Going back further, New Zealand Defence forces have been contributors to international security efforts in the Middle East since 1954 and this latest deployment will continue to have the same goals of defending lives, de-escalating tensions where possible and restoring stability to the Red Sea.

Regarding the current action, the Houthi have been given numerous formal warnings to end their attacks on shipping in the Red Sea. In December 2023 a warning was sent to them from the UN Security Council. The US State Department and the White House with support from partner nations including New Zealand, have issued joint statements condemning attacks since December and again in early January this year.

The Houthis have been urged to immediately cease all violence that sets back the political process to end the war in Yemen and they have been publicly warned that there will be consequences for continued attacks in recent days. Our decision is to deploy six highly trained people to provide precision targeting on specific sites through intelligence gathering. Our people will not be entering Yemen nor will they be directly involved in conflict. They will be part of an international coalition providing “collective self-defence of ships in the Middle East.” It is envisaged that this will support international security and the free flow of trade to all countries including New Zealand.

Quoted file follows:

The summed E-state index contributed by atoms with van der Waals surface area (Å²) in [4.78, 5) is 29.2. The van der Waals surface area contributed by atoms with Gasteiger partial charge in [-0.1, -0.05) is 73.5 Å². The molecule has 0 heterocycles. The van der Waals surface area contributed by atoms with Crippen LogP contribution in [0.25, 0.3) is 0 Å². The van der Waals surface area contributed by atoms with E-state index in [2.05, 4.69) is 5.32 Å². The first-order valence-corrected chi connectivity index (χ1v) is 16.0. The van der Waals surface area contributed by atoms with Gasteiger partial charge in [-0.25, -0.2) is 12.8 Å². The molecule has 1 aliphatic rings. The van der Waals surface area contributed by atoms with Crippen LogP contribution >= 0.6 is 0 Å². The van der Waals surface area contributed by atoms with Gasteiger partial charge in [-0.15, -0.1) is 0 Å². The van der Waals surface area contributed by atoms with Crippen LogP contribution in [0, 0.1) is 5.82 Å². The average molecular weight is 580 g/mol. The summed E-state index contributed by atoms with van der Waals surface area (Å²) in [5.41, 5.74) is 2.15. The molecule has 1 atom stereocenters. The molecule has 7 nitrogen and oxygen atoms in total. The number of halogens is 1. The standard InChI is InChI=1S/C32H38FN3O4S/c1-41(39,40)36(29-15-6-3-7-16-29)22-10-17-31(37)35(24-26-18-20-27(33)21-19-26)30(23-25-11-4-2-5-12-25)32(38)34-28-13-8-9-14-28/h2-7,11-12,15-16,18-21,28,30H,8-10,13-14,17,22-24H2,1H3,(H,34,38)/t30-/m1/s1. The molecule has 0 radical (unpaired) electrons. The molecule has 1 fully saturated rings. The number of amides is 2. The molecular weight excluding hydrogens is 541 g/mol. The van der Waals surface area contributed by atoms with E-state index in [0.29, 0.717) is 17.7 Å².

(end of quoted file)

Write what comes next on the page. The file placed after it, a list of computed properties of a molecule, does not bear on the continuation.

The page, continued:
There is no intention that this deployment will have the effect of dragging New Zealand into Middle East conflicts and our Coalition government remain committed to protecting New Zealand’s supply chain and best interests for peace and prosperity.

With best wishes for growing and continuing success in 2024, Judith Hon Judith Collins KC MP for Papakura

As a priority, to control the cost-of-living increases, we have passed the legislation that requires the Reserve Bank to focus solely on reducing and controlling inflation.

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elocal Digital Edition – February 2024 (#274)

elocal Digital Edition
February 2024 (#274)